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Oral English Activities

Oral English Activities
This site is no longer being actively maintained, but I've received enough grateful emails from teachers over the years to know that it's still being used. I guess pedagogy never grows old, it just gets rediscovered! (The Links page, on the other hand, was hopelessly out of date, but I've just tidied that up too). — March 2012 KEYWORDS: ESL, EFL, TEFL, TESL, China, communicative oral english activities, communicative verbal english activities, communicative spoken english activities, communicative conversational english activities, oral english classes, verbal english classes, spoken english classes, conversational english classes, english conversation classes, oral english lessons, oral english lesson plans, verbal english lessons, verbal english lesson plans, spoken english lessons, spoken english lesson plans, conversational english lessons, conversational english lesson plans

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Using Optical Illusions For Speaking Practice An optical illusion (also called a visual illusion) is characterized by visually perceived images that differ from objective reality. The information gathered by the eye is processed in the brain to give a perception that does not tally with a physical measurement of the stimulus source. There are three main types: literal optical illusions that create images that are different from the objects that make them, physiological ones that are the effects on the eyes and brain of excessive stimulation of a specific type (brightness, color, size, position, tilt, movement), and cognitive illusions, the result of unconscious inferences. Source Wikipedia.

Studyladder, online english literacy & mathematics. Kids activity games, worksheets and lesson plans. Physics, Chemistry, Biology, Earth and space, Your local environment, Respect and care, Biomes (ecosystems), Animal groups, Carnivores, Herbivores, Omnivores, Mammals, Farming, Humans, Our Health, Animal senses, Amphibians, Camouflage, Adaptation, Habitats, Hibernation, Migration, Life cycles, Food chains and Feeding relationships, Mutualism(symbiosis), Birds, Fish, Insects, Reptiles, Invertebrates, Vertebrates, Crustaceans, Arthropods, Fungi, Micro-organisms, Drugs as medicine (antibiotics), Dinosaurs, Scientific Discoveries (cars, electricity, gravity, cooling..) See all 969 activities » No, It’s Not Arbitrary and Does Make Sense: Teaching the English Punctuation System You might also try putting a period at the end of a “thought.” And what about semi-colons and colons? Well…maybe those are for exceptionally long breaths and thoughts?

Teaching ESL and English Conversation lessons. ESL Question and Conversation Cards and Lessons We've created this page to provide resources, lessons, and ideas on teaching conversation. There are printable materials for classroom use, a discussion forum and links to other web sites about teaching. Ideas for Using Conversation Questions Lessons Speaking strings Speaking strings Submitted by admin on 15 May, 2008 - 13:49 This tip is for a game which is really useful for getting shy students to speak. It can also be a fun way to practise extended speaking for exams, and requires very little preparation indeed. Get enough pieces of string so that you have one for each group.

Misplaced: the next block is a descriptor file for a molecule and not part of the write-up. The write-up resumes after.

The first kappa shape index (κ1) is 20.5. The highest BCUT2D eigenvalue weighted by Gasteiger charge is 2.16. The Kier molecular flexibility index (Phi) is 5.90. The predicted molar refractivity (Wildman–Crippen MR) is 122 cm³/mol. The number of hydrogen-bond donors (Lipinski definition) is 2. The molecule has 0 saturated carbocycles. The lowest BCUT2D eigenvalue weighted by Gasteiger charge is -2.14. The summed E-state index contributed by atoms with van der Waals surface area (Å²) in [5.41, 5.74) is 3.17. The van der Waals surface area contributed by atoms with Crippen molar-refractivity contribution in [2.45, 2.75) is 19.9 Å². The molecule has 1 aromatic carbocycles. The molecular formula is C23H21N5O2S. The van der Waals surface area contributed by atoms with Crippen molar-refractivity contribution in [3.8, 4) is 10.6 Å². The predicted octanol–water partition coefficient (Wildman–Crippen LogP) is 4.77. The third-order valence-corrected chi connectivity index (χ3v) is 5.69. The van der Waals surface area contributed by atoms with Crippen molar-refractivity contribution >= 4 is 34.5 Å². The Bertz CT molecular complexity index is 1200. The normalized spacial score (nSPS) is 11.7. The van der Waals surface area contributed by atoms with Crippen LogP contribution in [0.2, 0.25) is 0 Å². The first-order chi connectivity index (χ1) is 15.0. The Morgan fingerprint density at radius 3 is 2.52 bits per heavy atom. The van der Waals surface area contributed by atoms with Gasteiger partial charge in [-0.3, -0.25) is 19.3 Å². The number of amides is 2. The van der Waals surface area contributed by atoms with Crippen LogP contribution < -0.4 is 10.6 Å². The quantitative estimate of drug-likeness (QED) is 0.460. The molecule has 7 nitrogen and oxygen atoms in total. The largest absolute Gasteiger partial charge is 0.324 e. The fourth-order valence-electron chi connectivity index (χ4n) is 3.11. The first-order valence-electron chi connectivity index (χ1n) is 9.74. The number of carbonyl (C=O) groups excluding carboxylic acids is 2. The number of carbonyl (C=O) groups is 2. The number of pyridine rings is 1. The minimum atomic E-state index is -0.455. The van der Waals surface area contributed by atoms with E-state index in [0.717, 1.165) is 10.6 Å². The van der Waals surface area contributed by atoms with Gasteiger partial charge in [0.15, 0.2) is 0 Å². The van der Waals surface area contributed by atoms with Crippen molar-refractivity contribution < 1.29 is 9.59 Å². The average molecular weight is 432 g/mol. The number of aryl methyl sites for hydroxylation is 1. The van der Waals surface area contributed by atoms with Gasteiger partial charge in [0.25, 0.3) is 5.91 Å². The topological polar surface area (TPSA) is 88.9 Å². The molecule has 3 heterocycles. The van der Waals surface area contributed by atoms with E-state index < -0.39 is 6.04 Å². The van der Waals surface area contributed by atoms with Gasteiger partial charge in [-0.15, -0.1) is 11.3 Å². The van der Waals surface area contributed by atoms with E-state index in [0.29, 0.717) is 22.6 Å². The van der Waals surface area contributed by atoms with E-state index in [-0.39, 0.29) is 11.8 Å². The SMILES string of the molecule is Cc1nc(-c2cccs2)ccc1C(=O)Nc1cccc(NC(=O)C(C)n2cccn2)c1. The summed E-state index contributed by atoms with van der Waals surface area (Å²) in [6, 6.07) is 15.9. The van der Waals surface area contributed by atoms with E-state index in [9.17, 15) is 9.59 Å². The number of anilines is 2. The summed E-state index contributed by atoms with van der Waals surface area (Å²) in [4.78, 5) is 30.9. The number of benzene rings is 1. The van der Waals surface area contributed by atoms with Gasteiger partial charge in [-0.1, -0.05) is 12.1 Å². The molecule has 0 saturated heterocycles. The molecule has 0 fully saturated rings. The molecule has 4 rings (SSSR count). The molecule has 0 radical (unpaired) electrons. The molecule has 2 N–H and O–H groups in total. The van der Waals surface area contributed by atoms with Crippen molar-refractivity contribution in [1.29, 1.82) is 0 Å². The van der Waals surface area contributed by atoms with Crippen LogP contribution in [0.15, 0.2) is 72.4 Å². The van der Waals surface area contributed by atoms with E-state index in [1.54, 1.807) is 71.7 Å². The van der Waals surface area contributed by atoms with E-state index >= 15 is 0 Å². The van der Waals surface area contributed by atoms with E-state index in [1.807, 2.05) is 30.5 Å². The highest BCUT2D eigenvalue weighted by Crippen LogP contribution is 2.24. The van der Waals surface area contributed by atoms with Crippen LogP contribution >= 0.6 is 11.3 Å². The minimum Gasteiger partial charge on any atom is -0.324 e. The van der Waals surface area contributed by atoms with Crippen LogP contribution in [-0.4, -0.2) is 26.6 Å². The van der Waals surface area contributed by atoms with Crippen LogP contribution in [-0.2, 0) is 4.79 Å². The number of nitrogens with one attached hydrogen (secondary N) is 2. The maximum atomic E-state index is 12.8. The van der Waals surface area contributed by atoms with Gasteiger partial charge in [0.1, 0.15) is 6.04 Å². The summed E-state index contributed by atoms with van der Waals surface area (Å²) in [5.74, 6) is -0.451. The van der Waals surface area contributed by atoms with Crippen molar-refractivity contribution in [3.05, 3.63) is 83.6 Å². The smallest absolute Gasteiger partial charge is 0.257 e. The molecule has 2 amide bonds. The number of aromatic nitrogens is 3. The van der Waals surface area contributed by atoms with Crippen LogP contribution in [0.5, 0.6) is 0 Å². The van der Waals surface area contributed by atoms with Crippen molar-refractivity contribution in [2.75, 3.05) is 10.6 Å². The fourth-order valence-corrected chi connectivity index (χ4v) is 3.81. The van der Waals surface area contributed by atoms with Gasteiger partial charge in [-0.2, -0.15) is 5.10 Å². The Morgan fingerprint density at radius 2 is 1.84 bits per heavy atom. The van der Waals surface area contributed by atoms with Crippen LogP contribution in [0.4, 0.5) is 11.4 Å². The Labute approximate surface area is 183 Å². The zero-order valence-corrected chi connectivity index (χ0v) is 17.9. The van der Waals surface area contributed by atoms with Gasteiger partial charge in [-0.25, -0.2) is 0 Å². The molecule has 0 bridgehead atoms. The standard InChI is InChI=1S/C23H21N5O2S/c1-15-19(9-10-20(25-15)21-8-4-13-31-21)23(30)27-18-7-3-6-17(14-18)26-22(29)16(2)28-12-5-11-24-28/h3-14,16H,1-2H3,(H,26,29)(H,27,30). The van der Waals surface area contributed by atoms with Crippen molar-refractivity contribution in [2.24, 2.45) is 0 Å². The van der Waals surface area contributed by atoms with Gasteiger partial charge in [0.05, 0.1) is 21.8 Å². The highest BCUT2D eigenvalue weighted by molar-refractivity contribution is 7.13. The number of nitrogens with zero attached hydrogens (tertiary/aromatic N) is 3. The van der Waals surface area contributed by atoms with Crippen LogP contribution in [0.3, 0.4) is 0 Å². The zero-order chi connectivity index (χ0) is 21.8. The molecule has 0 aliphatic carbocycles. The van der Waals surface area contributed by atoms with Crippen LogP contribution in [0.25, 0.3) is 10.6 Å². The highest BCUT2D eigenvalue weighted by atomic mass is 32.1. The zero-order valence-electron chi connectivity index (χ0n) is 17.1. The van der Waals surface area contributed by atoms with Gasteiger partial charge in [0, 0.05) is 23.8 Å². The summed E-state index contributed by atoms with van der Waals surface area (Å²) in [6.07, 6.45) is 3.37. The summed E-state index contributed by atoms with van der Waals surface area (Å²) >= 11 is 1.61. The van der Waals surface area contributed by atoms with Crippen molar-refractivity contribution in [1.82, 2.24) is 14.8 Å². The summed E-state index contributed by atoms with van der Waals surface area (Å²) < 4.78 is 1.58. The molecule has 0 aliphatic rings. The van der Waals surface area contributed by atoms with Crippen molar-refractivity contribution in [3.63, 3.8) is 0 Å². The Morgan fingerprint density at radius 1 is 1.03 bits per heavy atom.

Our Teachers - Learning Resources - English - British Council Hong Kong Friendly and supportive Our team of over 110 teachers in Hong Kong are trained to help students achieve their goals. We support students in their learning and motivate them to do their best. Internationally qualified All British Council teachers have native speaker proficiency. In addition to a first degree, they all hold professional teaching qualifications including CELTA, DELTA, PGCE, MA TEFL, TYLEC.

Brilliant toilet! In this activity, students hear about a strange restaurant recommendation. They watch a video in which Paul talks about a friend’s suggestion to visit a new restaurant in town specifically because of its brilliant toilet. But what could be so special about a toilet? And why is Paul offended by the recommendation? Language level: Intermediate + (B1)Learner type: Teens; AdultsTime: 45 minutesActivity: Reading and speakingTopic: RestaurantsLanguage: Evaluative adjectives (brilliant, wonderful, unbelievable, great, etc.)Materials: Video; worksheetBrilliant toilet [downloaded 4752 times]

Basic Conversation Qs (beg / preint) These worksheets can be used as a speaking activity. Students work in pairs and take turns in asking the questions. It's good if you as a teacher to circulate and monitor their work. At the end, highlight any mistakes that you heard. The two blank cicrcles should be filled in with students' own questions to ask each other. The second worsheet is more challenging as it requires more grammar knowledge. Everyone deServes to Learn: 5 Speaking Activities for English Language Learners English Language Learners are assessed in the 4 language domains: reading, writing, listening, and speaking. They get great exposure to reading, writing, and listening in their content classes, but speaking practice is usually regulated to social conversations with peers or a simple answer given to a teacher. Many times, ELL's trick their teachers into believing they are more proficient than they are with a high level of social language, but falter when it comes to speaking academically. Think: can your student hold an extended conversation with his peers beyond playground talk? More importantly, can he hold an extended conversation with a teacher? How can we encourage our ELL's to speak at a higher academic level?

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